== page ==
For the last three years, Wyoming Pathways from Prison has been offering college courses to incarcerated women and men in Wyoming's five correctional facilities. This week the group is hosting the Transformative Education in Prison and Beyond Symposium at the University of Wyoming.
Project Co-founder Alec Muthig is helping to coordinate the symposium. He said people from around the country and the world will gather to discuss the positive impact humanities courses can have on inmates working to turn their lives around.
"When people usually think of prison education, they think of job skills so that when inmates are released they can find a job," said Muthig. "For me, that's only half of the equation. The other half of the equation is this transformative education that helps build character or adjust character."
Panel discussions, interactive workshops, and keynote addresses by leaders in the field will focus on advancing transformative education for incarcerated peoples.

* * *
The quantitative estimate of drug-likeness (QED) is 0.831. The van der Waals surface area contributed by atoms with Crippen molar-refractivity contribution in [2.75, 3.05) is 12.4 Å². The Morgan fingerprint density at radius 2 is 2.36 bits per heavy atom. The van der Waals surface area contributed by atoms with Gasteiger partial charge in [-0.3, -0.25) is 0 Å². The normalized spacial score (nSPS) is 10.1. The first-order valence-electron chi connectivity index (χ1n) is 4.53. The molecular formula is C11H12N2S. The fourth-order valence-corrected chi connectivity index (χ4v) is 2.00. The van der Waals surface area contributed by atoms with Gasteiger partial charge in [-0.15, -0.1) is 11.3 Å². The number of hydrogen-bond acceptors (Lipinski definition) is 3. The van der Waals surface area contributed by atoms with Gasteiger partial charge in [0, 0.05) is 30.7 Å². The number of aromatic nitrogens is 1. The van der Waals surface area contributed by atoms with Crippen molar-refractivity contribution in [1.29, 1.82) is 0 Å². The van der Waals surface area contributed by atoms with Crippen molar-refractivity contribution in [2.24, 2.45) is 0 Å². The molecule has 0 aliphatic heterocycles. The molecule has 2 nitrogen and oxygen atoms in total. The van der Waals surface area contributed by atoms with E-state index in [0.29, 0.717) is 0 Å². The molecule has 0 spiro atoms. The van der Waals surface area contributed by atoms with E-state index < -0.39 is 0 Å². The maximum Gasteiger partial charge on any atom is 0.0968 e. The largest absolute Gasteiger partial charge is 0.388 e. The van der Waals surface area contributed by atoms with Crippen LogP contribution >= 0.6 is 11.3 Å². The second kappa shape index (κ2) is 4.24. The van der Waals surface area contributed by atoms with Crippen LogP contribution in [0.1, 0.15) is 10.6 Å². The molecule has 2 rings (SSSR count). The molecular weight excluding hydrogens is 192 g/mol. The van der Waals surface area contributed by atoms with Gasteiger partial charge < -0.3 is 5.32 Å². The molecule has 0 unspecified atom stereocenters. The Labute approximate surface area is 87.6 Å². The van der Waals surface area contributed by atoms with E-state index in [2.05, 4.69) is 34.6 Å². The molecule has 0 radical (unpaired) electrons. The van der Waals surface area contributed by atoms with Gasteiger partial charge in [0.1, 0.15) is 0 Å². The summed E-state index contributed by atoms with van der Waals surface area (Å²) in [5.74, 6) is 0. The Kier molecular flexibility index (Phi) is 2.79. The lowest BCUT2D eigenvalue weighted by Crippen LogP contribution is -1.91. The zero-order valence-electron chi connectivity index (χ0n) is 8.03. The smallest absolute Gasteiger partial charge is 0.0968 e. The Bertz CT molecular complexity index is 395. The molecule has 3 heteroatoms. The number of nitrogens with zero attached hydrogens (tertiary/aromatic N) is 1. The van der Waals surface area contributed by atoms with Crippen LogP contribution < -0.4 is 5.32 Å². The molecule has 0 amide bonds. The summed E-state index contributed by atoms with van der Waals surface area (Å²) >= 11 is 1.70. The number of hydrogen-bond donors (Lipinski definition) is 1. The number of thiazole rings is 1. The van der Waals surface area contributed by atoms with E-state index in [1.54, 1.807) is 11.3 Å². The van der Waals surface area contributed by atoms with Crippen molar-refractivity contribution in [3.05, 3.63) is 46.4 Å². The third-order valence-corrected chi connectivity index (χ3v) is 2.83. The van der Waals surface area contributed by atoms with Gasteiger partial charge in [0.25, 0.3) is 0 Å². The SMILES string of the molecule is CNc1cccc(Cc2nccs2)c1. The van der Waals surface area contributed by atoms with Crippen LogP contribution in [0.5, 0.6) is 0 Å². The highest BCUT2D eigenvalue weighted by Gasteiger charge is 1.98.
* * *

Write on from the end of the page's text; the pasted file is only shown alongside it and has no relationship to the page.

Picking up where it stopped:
"What we're doing is we are having people experience self-reflection, critical thinking and looking at themselves and how they fit into society a little differently," said Muthig. "So it could be an ethics course. It could be a course in stoicism. It could be a course exploring women in literature. All these allow you to see your place in society a little differently than you may have seen before."
Muthig said providing higher education in prison presents many challenges. Highly restricted access to the internet makes research and online learning hard for inmates to access. He said the symposium will be solutions-oriented.
People from around the country and the world will gather for the symposium March 29-30, at the University of Wyoming Conference Center. It's free and open to the general public.